We analysed health insurance claims data from the 2017 HIRA–NPS data set. Health insurance claims data are generated when healthcare facilities make insurance benefit claims with the HIRA after providing medical services to patients. Claims data contain massive amounts of diverse information including details of care (eg, treatment, procedure, examination, prescription), diagnosis, insurer’s payment, patient’s out-of-pocket cost, patient population demographics and information about the care provider, which are highly valuable for healthcare research. The HIRA provides annual sample data that can be extracted via random stratified sampling to ensure researchers’ access to data and convenience. The extracted secondary data exclude personally identifiable and corporate information from the raw data and contain insurance claims over a 1-year period from the date of care initiation for the corresponding year. Patients who utilised medical services over a 1-year period were selected using a systematic, stratified sampling method, by sex and age group (5-yearly units) and their details of care and prescriptions are provided.15 As of 2017, 3% of the entire patient population, which was about 1.45 million people, were included in the data set.16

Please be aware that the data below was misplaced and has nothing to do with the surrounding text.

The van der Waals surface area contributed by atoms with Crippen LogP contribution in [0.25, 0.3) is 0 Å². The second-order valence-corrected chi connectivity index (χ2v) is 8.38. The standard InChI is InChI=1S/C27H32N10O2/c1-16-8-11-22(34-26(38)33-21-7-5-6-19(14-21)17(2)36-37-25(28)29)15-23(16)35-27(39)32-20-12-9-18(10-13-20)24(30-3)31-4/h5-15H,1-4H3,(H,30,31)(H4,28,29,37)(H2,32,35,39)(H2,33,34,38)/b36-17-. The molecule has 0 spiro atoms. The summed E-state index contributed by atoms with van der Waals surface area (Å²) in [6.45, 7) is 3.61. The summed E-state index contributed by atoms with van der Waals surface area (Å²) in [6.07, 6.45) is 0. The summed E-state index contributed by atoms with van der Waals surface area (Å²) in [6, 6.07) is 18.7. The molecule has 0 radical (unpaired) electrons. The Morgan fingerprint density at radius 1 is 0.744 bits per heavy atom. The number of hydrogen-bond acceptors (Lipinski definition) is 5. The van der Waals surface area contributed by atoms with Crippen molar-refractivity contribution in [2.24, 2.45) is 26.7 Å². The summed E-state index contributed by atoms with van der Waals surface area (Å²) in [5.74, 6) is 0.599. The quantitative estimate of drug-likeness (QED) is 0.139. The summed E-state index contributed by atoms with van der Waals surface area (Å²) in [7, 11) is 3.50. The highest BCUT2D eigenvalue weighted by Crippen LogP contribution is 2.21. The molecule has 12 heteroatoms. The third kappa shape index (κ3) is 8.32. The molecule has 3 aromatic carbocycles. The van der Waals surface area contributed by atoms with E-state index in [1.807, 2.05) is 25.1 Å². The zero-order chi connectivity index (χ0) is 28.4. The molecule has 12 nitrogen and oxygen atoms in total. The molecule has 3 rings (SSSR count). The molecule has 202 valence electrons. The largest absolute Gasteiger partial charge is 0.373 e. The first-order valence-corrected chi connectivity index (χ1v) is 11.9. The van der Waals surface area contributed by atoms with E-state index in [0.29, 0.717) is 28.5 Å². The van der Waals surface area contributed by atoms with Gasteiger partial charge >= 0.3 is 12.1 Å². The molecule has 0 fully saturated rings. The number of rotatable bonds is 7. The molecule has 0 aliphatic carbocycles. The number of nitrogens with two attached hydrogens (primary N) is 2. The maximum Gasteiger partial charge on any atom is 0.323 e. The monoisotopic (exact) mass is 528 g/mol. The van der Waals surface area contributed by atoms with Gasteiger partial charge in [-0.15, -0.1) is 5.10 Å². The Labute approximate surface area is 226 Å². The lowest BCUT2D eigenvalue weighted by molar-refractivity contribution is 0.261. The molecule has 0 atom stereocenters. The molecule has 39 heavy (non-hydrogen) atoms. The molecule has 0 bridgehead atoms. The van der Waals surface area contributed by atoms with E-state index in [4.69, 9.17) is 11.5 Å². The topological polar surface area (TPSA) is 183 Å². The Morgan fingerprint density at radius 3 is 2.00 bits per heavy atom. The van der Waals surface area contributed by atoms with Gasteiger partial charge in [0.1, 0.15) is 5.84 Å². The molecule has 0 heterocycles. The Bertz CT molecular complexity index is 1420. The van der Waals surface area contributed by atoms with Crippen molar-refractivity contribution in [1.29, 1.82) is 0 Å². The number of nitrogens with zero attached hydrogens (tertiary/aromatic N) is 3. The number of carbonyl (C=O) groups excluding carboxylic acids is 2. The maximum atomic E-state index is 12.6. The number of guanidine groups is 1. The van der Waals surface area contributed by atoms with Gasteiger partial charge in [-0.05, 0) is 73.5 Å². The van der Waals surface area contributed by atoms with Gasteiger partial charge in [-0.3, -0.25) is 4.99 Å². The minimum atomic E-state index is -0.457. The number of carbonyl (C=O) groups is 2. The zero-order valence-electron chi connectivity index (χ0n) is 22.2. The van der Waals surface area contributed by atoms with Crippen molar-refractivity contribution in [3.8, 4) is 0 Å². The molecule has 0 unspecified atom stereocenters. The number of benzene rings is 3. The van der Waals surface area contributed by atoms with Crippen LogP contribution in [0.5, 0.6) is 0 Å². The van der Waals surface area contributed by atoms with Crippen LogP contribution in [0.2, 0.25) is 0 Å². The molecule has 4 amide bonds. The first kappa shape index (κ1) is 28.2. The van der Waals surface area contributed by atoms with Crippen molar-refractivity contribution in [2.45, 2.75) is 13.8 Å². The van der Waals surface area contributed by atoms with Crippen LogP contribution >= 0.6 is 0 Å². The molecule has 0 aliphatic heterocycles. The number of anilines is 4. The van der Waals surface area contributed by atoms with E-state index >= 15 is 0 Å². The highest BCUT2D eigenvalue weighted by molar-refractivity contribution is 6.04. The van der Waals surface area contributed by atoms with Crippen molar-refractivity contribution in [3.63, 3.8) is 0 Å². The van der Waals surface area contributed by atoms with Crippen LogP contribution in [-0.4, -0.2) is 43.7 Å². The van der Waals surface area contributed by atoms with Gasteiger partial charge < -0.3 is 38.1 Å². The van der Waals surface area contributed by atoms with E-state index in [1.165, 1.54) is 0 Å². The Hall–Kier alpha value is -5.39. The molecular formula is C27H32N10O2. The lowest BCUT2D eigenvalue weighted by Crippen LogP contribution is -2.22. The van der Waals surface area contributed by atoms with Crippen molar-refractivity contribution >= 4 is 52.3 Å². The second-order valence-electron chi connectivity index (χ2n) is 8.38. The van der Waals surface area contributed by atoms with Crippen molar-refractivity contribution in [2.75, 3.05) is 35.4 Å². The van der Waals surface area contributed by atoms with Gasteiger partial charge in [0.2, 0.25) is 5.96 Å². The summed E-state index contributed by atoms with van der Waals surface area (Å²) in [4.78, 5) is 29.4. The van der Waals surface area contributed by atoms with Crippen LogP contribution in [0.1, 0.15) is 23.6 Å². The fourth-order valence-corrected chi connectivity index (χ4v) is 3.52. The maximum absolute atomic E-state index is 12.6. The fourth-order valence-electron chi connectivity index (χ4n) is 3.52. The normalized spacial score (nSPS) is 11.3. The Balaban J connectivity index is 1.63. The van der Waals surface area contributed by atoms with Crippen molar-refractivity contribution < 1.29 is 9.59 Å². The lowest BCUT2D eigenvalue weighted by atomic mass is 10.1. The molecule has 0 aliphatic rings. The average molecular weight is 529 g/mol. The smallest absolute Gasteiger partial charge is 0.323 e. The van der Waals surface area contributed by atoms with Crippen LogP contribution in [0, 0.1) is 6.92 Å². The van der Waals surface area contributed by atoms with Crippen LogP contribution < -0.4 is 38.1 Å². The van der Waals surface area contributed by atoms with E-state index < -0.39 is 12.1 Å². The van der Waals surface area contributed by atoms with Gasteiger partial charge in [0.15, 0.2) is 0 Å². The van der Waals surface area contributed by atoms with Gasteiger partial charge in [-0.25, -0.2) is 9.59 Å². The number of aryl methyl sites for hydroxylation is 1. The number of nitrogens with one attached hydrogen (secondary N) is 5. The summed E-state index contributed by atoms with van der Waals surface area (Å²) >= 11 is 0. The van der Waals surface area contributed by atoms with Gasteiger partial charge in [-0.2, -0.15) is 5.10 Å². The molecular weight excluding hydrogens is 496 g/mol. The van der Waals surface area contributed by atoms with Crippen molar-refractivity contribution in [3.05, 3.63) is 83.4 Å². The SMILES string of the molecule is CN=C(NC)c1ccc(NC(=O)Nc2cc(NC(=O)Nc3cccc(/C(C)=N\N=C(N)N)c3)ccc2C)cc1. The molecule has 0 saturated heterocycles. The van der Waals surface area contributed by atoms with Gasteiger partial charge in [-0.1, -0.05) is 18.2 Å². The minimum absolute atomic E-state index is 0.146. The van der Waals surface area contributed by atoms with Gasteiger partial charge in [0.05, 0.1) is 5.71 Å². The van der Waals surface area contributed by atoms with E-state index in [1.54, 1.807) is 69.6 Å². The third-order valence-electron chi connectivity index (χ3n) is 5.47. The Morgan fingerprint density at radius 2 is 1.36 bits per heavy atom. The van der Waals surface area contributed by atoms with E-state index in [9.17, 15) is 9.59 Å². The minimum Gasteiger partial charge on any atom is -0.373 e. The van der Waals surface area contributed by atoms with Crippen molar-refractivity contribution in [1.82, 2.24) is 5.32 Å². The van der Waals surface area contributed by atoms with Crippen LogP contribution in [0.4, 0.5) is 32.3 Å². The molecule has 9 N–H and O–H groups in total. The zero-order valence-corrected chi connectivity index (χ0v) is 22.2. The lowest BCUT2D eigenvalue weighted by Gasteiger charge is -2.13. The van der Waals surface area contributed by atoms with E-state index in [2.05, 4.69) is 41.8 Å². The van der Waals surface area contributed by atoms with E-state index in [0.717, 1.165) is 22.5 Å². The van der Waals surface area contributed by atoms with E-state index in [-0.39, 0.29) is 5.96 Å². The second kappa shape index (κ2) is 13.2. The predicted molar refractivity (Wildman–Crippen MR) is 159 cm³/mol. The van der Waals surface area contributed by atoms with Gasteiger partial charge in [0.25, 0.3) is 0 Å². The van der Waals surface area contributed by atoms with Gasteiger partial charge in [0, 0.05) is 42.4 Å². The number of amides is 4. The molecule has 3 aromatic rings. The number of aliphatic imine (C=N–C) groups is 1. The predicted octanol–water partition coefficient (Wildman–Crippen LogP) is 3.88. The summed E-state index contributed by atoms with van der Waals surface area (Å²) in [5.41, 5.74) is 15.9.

In some countries where traditional medicine is practiced as a whole medical system, such as with the traditional Chinese medicine or Ayurveda, both conventional medicine and traditional medicine exist as independent medical systems.17 South Korea also has a unique healthcare system where Korean traditional medicine and Western medicine (including dental medicine) exist on equal terms with exclusive practice boundaries.18 Moreover, South Korea does not exploit the family physician system, which means that the patients are free to select their primary care centres among a multitude of clinics and hospitals.